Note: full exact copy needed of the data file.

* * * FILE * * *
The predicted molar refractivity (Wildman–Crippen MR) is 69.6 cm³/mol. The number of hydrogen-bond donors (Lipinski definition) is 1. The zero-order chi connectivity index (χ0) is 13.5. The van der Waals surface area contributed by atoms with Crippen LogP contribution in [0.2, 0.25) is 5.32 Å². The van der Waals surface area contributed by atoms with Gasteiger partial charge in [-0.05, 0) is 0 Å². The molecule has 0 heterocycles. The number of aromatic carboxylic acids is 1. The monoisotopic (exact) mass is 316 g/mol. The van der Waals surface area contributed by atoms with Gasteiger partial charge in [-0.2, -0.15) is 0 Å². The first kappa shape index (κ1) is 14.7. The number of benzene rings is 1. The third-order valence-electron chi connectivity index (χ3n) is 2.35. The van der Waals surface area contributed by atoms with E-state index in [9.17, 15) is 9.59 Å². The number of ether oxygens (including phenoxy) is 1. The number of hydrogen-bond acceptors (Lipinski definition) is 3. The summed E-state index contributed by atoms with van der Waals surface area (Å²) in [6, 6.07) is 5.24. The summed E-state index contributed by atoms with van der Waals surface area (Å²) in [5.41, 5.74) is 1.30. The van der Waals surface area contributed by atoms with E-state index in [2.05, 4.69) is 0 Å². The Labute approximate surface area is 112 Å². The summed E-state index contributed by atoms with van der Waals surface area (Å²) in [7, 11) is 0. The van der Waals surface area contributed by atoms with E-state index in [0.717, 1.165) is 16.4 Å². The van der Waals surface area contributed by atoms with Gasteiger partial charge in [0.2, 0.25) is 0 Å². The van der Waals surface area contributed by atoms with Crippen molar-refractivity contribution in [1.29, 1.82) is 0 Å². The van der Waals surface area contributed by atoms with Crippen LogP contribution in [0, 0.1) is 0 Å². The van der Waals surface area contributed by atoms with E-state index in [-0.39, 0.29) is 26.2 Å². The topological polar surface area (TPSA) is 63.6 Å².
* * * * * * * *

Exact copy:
The predicted molar refractivity (Wildman–Crippen MR) is 69.6 cm³/mol. The number of hydrogen-bond donors (Lipinski definition) is 1. The zero-order chi connectivity index (χ0) is 13.5. The van der Waals surface area contributed by atoms with Crippen LogP contribution in [0.2, 0.25) is 5.32 Å². The van der Waals surface area contributed by atoms with Gasteiger partial charge in [-0.05, 0) is 0 Å². The molecule has 0 heterocycles. The number of aromatic carboxylic acids is 1. The monoisotopic (exact) mass is 316 g/mol. The van der Waals surface area contributed by atoms with Gasteiger partial charge in [-0.2, -0.15) is 0 Å². The first kappa shape index (κ1) is 14.7. The number of benzene rings is 1. The third-order valence-electron chi connectivity index (χ3n) is 2.35. The van der Waals surface area contributed by atoms with E-state index in [9.17, 15) is 9.59 Å². The number of ether oxygens (including phenoxy) is 1. The number of hydrogen-bond acceptors (Lipinski definition) is 3. The summed E-state index contributed by atoms with van der Waals surface area (Å²) in [6, 6.07) is 5.24. The summed E-state index contributed by atoms with van der Waals surface area (Å²) in [5.41, 5.74) is 1.30. The van der Waals surface area contributed by atoms with E-state index in [2.05, 4.69) is 0 Å². The Labute approximate surface area is 112 Å². The summed E-state index contributed by atoms with van der Waals surface area (Å²) in [7, 11) is 0. The van der Waals surface area contributed by atoms with E-state index in [0.717, 1.165) is 16.4 Å². The van der Waals surface area contributed by atoms with Gasteiger partial charge in [0.2, 0.25) is 0 Å². The van der Waals surface area contributed by atoms with Crippen molar-refractivity contribution in [1.29, 1.82) is 0 Å². The van der Waals surface area contributed by atoms with Crippen LogP contribution in [0, 0.1) is 0 Å². The van der Waals surface area contributed by atoms with E-state index in [-0.39, 0.29) is 26.2 Å². The topological polar surface area (TPSA) is 63.6 Å².